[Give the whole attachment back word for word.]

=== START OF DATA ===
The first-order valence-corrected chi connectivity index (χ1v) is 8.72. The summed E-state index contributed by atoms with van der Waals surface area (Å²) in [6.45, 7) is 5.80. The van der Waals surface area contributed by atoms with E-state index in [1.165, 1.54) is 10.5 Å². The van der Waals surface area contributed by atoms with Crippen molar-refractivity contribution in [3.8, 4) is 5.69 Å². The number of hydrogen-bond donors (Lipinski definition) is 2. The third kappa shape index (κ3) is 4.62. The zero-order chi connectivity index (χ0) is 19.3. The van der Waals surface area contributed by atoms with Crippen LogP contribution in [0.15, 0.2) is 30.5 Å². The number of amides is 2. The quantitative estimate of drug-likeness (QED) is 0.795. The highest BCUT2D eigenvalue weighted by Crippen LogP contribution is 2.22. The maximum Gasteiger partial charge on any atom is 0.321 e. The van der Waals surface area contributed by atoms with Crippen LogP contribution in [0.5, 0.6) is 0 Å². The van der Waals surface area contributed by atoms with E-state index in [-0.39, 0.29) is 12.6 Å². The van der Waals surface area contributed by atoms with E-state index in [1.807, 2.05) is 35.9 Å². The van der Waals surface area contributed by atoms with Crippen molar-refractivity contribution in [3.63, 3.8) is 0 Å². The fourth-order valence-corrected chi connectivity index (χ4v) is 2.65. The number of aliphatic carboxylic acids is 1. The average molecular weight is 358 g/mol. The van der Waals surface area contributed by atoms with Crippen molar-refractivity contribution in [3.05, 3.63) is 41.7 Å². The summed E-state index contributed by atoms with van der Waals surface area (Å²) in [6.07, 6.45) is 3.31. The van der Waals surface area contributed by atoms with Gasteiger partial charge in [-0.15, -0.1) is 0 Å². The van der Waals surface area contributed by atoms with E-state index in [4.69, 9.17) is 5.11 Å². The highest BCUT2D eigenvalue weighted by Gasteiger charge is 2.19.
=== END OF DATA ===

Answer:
The first-order valence-corrected chi connectivity index (χ1v) is 8.72. The summed E-state index contributed by atoms with van der Waals surface area (Å²) in [6.45, 7) is 5.80. The van der Waals surface area contributed by atoms with E-state index in [1.165, 1.54) is 10.5 Å². The van der Waals surface area contributed by atoms with Crippen molar-refractivity contribution in [3.8, 4) is 5.69 Å². The number of hydrogen-bond donors (Lipinski definition) is 2. The third kappa shape index (κ3) is 4.62. The zero-order chi connectivity index (χ0) is 19.3. The van der Waals surface area contributed by atoms with Crippen LogP contribution in [0.15, 0.2) is 30.5 Å². The number of amides is 2. The quantitative estimate of drug-likeness (QED) is 0.795. The highest BCUT2D eigenvalue weighted by Crippen LogP contribution is 2.22. The maximum Gasteiger partial charge on any atom is 0.321 e. The van der Waals surface area contributed by atoms with Crippen LogP contribution in [0.5, 0.6) is 0 Å². The van der Waals surface area contributed by atoms with E-state index in [-0.39, 0.29) is 12.6 Å². The van der Waals surface area contributed by atoms with E-state index in [1.807, 2.05) is 35.9 Å². The van der Waals surface area contributed by atoms with Crippen molar-refractivity contribution in [3.63, 3.8) is 0 Å². The fourth-order valence-corrected chi connectivity index (χ4v) is 2.65. The number of aliphatic carboxylic acids is 1. The average molecular weight is 358 g/mol. The van der Waals surface area contributed by atoms with Crippen molar-refractivity contribution in [3.05, 3.63) is 41.7 Å². The summed E-state index contributed by atoms with van der Waals surface area (Å²) in [6.07, 6.45) is 3.31. The van der Waals surface area contributed by atoms with Gasteiger partial charge in [-0.15, -0.1) is 0 Å². The van der Waals surface area contributed by atoms with E-state index in [4.69, 9.17) is 5.11 Å². The highest BCUT2D eigenvalue weighted by Gasteiger charge is 2.19.